Native advertising: you can’t rent your credibility, you can only sell it
You may have heard that lots of publications are having a hard time figuring out how to make money online. It’s true; even though we’ve been at this Web thing now for twenty years, publishers still haven’t figured out a reliable way to turn large audiences into enough money to keep the lights on. So they’re understandably spooked — and ready to jump on any new approach that looks like it might solve the problem for them. And the new approach of the moment, the official New Hotness in the advertising world, is something called “native advertising.“
Why are publishers and advertisers excited about native advertising? Because, to put it crudely, people don’t look at regular ads anymore, but do look at “native” ones. Which makes them exciting for advertisers, who are, after all, trying to get people to look at their message. And that makes them exciting for publishers, since you can sell an ad that people are likely to look at for much more money than one that people are going to skip.
But what is it about “native” ads that make them perform better than old-fashioned banners and the like? What is the native advertiser’s secret sauce? The answer is simple: native ads don’t look like ads. They look like content.
As with many new things, it can be difficult to pin down an exact definition of what native advertising is. One attempt goes like this:
Native advertising is a form of paid media where the ad experience follows the natural form and function of the user experience in which it is placed.
What this means in plain English is simple: it’s an ad that looks like (“follows the natural form and function of the user experience”) something other than an ad.
So if it doesn’t look like an ad, what does it look like? Well, publications are really made up of only two things: ads and content. So if it doesn’t look like an ad, there’s only one thing left for it to look like: your content. Like something you wrote. Something you endorse.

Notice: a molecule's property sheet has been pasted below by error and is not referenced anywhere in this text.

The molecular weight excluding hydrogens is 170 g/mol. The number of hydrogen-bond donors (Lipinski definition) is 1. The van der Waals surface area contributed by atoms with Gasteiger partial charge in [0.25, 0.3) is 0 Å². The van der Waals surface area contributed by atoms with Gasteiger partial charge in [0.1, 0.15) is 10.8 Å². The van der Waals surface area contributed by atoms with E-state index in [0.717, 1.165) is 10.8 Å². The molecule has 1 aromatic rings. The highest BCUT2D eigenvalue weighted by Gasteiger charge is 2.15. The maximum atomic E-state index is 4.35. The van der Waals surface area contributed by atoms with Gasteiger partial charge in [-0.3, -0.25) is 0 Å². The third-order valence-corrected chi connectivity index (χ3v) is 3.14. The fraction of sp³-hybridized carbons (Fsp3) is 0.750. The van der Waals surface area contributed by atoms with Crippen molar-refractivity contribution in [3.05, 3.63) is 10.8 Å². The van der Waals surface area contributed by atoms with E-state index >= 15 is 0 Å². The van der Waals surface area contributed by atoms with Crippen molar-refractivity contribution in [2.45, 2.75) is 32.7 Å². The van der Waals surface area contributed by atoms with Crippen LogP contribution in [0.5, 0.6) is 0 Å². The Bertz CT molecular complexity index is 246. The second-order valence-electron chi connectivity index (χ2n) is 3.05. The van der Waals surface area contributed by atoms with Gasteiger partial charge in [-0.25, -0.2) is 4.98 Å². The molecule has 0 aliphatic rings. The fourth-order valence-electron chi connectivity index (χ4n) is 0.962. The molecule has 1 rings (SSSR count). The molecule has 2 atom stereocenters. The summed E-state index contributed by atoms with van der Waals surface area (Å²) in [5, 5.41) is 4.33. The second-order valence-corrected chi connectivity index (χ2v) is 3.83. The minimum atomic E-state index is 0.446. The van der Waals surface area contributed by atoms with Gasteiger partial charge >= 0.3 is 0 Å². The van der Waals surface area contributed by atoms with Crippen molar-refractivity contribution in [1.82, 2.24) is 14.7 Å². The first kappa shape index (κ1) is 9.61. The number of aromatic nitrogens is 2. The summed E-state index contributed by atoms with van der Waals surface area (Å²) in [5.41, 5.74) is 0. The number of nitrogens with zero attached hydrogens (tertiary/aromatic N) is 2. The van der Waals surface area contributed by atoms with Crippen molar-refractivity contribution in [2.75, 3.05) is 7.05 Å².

This has already bitten people. The folks at The Atlantic, for instance, found it out the hard way when they sold a “native advertising” package to the Church of Scientology, which proceeded to use it to run a great big story about how awesome Scientology is — all on a page that looked more or less like any other Atlantic page. The magazine inserted a little box on the page to inform the reader that what they were reading was sponsored content rather than their own editorial content, but understandably, lots of people missed it.
And this gets to the heart of the problem. The reason native advertising works is because readers don’t understand that it is advertising. It looks like editorial content, so they give it the same attention they give editorial content. Which, since advertising is inevitably slanted and one-sided, can only have two outcomes: either they eventually realize the bait-and-switch you’ve pulled and get angry with you for pulling it, or they don’t realize it and think that you’ve sold out your editorial objectivity.
Neither of these outcomes is great for your publication’s reputation.
The basic trade-off native advertising wants to make is simple. You, as the publisher of a publication, have a brand identity that has some degree of credibility as a purveyor of unbiased information. Advertisements that look like unbiased information get clicked. So the advertisers want, essentially, to rent your brand in order to wrap their pitch in your credibility.
But the thing about credibility is, it can’t be rented. Once you trade some amount of it for money, you can never really get it back. It’s gone. You have sold it. And eventually, after you’ve sold enough of it, you will inevitably run out.